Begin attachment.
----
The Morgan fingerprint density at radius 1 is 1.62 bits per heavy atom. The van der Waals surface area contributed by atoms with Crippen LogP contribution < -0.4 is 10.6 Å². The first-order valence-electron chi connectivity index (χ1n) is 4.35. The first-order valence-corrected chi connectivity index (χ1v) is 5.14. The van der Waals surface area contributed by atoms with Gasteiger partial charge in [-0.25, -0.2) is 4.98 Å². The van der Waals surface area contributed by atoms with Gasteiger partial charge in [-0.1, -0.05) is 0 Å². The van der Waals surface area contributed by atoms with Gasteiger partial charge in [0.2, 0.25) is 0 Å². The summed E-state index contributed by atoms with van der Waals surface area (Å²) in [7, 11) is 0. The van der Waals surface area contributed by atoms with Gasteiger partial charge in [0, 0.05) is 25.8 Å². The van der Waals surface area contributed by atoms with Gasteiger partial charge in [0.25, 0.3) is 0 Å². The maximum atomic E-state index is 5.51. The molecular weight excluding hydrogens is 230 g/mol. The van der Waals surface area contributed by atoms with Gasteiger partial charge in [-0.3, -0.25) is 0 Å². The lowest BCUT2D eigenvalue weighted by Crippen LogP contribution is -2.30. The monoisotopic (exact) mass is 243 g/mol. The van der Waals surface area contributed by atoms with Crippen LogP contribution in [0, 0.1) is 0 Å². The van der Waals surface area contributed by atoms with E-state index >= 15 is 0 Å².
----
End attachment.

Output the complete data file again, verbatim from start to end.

The Morgan fingerprint density at radius 1 is 1.62 bits per heavy atom. The van der Waals surface area contributed by atoms with Crippen LogP contribution < -0.4 is 10.6 Å². The first-order valence-electron chi connectivity index (χ1n) is 4.35. The first-order valence-corrected chi connectivity index (χ1v) is 5.14. The van der Waals surface area contributed by atoms with Gasteiger partial charge in [-0.25, -0.2) is 4.98 Å². The van der Waals surface area contributed by atoms with Gasteiger partial charge in [-0.1, -0.05) is 0 Å². The van der Waals surface area contributed by atoms with Gasteiger partial charge in [0.2, 0.25) is 0 Å². The summed E-state index contributed by atoms with van der Waals surface area (Å²) in [7, 11) is 0. The van der Waals surface area contributed by atoms with Gasteiger partial charge in [0, 0.05) is 25.8 Å². The van der Waals surface area contributed by atoms with Gasteiger partial charge in [0.25, 0.3) is 0 Å². The maximum atomic E-state index is 5.51. The molecular weight excluding hydrogens is 230 g/mol. The van der Waals surface area contributed by atoms with Gasteiger partial charge in [-0.3, -0.25) is 0 Å². The lowest BCUT2D eigenvalue weighted by Crippen LogP contribution is -2.30. The monoisotopic (exact) mass is 243 g/mol. The van der Waals surface area contributed by atoms with Crippen LogP contribution in [0, 0.1) is 0 Å². The van der Waals surface area contributed by atoms with E-state index >= 15 is 0 Å².